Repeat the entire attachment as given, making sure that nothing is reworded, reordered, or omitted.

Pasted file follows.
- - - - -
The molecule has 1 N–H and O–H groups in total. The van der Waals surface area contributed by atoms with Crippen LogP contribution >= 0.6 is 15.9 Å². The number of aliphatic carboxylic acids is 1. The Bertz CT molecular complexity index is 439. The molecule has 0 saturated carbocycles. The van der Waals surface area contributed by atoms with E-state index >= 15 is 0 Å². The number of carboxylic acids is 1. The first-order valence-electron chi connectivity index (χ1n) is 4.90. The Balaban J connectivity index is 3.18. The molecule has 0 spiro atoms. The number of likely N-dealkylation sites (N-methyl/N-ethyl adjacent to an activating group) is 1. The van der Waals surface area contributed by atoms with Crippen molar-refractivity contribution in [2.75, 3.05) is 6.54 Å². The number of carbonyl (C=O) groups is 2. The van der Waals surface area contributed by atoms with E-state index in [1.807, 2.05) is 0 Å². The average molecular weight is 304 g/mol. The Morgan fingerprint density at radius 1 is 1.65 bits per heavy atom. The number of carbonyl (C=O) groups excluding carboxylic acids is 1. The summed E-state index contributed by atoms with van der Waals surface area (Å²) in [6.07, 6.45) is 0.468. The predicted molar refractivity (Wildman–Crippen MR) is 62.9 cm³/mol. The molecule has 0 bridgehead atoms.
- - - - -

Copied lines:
The molecule has 1 N–H and O–H groups in total. The van der Waals surface area contributed by atoms with Crippen LogP contribution >= 0.6 is 15.9 Å². The number of aliphatic carboxylic acids is 1. The Bertz CT molecular complexity index is 439. The molecule has 0 saturated carbocycles. The van der Waals surface area contributed by atoms with E-state index >= 15 is 0 Å². The number of carboxylic acids is 1. The first-order valence-electron chi connectivity index (χ1n) is 4.90. The Balaban J connectivity index is 3.18. The molecule has 0 spiro atoms. The number of likely N-dealkylation sites (N-methyl/N-ethyl adjacent to an activating group) is 1. The van der Waals surface area contributed by atoms with Crippen molar-refractivity contribution in [2.75, 3.05) is 6.54 Å². The number of carbonyl (C=O) groups is 2. The van der Waals surface area contributed by atoms with E-state index in [1.807, 2.05) is 0 Å². The average molecular weight is 304 g/mol. The Morgan fingerprint density at radius 1 is 1.65 bits per heavy atom. The number of carbonyl (C=O) groups excluding carboxylic acids is 1. The summed E-state index contributed by atoms with van der Waals surface area (Å²) in [6.07, 6.45) is 0.468. The predicted molar refractivity (Wildman–Crippen MR) is 62.9 cm³/mol. The molecule has 0 bridgehead atoms.